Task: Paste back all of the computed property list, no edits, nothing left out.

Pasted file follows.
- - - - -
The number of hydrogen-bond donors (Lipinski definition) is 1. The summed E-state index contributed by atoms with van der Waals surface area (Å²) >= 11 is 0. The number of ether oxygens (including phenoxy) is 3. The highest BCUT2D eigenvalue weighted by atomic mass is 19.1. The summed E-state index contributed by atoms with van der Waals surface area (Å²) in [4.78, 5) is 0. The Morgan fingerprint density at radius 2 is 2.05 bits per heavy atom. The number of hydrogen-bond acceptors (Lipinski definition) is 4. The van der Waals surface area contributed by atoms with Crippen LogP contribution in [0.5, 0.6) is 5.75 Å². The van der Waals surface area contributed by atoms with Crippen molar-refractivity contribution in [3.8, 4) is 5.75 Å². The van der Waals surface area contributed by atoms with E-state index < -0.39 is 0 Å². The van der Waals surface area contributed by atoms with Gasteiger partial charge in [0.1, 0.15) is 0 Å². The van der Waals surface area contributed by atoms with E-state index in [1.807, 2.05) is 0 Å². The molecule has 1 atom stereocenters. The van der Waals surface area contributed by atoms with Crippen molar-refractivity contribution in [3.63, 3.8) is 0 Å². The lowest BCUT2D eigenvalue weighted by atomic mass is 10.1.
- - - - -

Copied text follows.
The number of hydrogen-bond donors (Lipinski definition) is 1. The summed E-state index contributed by atoms with van der Waals surface area (Å²) >= 11 is 0. The number of ether oxygens (including phenoxy) is 3. The highest BCUT2D eigenvalue weighted by atomic mass is 19.1. The summed E-state index contributed by atoms with van der Waals surface area (Å²) in [4.78, 5) is 0. The Morgan fingerprint density at radius 2 is 2.05 bits per heavy atom. The number of hydrogen-bond acceptors (Lipinski definition) is 4. The van der Waals surface area contributed by atoms with Crippen LogP contribution in [0.5, 0.6) is 5.75 Å². The van der Waals surface area contributed by atoms with Crippen molar-refractivity contribution in [3.8, 4) is 5.75 Å². The van der Waals surface area contributed by atoms with E-state index < -0.39 is 0 Å². The van der Waals surface area contributed by atoms with Gasteiger partial charge in [0.1, 0.15) is 0 Å². The van der Waals surface area contributed by atoms with E-state index in [1.807, 2.05) is 0 Å². The molecule has 1 atom stereocenters. The van der Waals surface area contributed by atoms with Crippen molar-refractivity contribution in [3.63, 3.8) is 0 Å². The lowest BCUT2D eigenvalue weighted by atomic mass is 10.1.